The movie is set in 1945, in the last gasps of World War II, and briefly in the present, for a prelude and coda. Thanks (or no thanks) to screenwriters Christopher Markus and Stephen McFeely (who wrote the Chronicles of Narnia movies and The Life and Death of Peter Sellers), and along with director Joe Johnston (the visual whiz of Honey, I Shrunk the Kids, October Sky, and, more relevant to this assignment, the 1991 nostalgia-fest The Rocketeer), we follow Steve from his earlier attempts to join the Army; to his successful Captain Americanization; to his disappointing interlude as a star bond drive attraction (surrounded by high-kicking red white and blue chorus girls, who look as if they were waiting for Betty Grable or Alice Faye to take the melody); to the European War Theatre and his ultimate destiny as a costumed superhero with a band of brothers wreaking havoc on Schmidt’s maniacs, the Hydra. (Since Red Skull thinks Hitler is too soft, the Hydra legions salute each other with “Hail Hydra” instead of “Heil Hitler” — though it sounded to me like Hail Hite-ler. Or maybe Heil Hynkel.)

Finally Captain America gets the ultimate superhero gig: He shows up in another of those teaser ads for the upcoming superhero supergroup convention The Avengers, after what seems an endless — and I do mean endless — credit crawl. (Don’t walk out during that endlessness, or you’ll miss the Avengers teaser.)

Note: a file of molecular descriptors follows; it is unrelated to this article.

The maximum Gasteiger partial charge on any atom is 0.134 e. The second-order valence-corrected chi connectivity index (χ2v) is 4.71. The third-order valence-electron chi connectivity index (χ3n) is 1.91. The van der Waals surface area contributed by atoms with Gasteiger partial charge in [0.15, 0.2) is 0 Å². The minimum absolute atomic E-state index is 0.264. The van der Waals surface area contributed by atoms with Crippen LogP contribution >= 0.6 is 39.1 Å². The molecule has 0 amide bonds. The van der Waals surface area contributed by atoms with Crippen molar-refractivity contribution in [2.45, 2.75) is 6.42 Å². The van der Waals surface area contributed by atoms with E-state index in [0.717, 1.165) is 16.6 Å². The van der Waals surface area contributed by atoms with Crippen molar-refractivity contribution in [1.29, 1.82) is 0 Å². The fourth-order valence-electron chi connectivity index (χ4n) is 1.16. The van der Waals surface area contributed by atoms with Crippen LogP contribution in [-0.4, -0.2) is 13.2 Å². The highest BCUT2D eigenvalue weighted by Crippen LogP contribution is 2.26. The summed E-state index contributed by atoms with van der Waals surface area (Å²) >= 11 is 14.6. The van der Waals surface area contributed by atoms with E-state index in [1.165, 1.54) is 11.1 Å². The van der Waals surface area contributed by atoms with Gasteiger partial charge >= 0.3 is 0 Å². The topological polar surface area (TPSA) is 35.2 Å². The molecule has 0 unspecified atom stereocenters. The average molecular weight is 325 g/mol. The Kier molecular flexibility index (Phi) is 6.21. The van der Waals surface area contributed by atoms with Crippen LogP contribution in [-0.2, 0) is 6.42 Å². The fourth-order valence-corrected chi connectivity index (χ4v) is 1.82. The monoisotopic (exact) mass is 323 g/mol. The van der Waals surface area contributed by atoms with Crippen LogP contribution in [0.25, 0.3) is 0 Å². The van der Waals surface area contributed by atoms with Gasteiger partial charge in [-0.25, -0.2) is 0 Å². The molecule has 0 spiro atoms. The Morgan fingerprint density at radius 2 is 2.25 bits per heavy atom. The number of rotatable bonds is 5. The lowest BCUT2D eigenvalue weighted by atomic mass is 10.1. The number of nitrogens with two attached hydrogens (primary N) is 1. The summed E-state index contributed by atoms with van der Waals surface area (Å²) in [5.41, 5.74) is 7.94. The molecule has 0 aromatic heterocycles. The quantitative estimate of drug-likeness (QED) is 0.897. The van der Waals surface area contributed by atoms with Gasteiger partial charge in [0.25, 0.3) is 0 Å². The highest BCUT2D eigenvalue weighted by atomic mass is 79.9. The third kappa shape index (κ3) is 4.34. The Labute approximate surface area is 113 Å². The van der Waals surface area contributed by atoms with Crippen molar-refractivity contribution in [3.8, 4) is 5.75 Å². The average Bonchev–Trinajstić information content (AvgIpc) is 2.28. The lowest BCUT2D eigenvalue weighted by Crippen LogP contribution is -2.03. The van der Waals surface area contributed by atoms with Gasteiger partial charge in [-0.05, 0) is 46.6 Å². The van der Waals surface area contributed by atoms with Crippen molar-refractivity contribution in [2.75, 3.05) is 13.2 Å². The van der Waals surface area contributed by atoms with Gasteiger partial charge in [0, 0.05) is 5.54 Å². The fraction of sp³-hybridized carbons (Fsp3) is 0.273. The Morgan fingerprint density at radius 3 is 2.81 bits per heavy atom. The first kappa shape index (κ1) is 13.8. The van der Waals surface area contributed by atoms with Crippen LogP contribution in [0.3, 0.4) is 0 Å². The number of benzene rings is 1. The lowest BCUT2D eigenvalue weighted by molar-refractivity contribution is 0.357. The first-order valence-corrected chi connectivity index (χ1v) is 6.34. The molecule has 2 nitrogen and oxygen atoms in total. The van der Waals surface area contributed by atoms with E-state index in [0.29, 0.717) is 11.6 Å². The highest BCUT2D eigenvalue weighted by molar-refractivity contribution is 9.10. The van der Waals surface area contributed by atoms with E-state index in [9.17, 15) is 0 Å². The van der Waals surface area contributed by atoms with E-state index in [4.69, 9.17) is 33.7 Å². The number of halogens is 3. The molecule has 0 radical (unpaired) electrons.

Captain America has been treated kindly by most critics — very kindly I thought — so you may conclude that I‘m just being an elitist snob carper nitpicker when I say I found all this sort of dull. Well, maybe I am. After all, how can a movie be “dull” when, for our entertainment, people spend upwards of 140 million dollars to bring back World War II, find a new head villain, and nearly destroy the East Coast of America. What the hell do they have to do: bring on a Black Hole and destroy the universe? (Please. Don’t encourage them.)

How can it be dull when they hire so many good expensive actors and put them on so many good expensive sets? Or when they allow director Johnston and cinematographer Shelly Johnson and production designer Rick Heinrichs to work their magic on the visuals? How can it be dull when the moviemakers let Tommy Lee Jones insult their own superhero and everything else for two hours? (Jones is a magna cum laude Yale English graduate and former scholarship all-conference football player on one of Yale‘s all time best teams, and his favorite writers include Dostoyevsky, Tolstoy and John Ruskin, so he’s probably earned the right to grouse. After all, whatever you can say about Captain America: The First Avenger, it ain‘t “The Brothers Karamazov.”)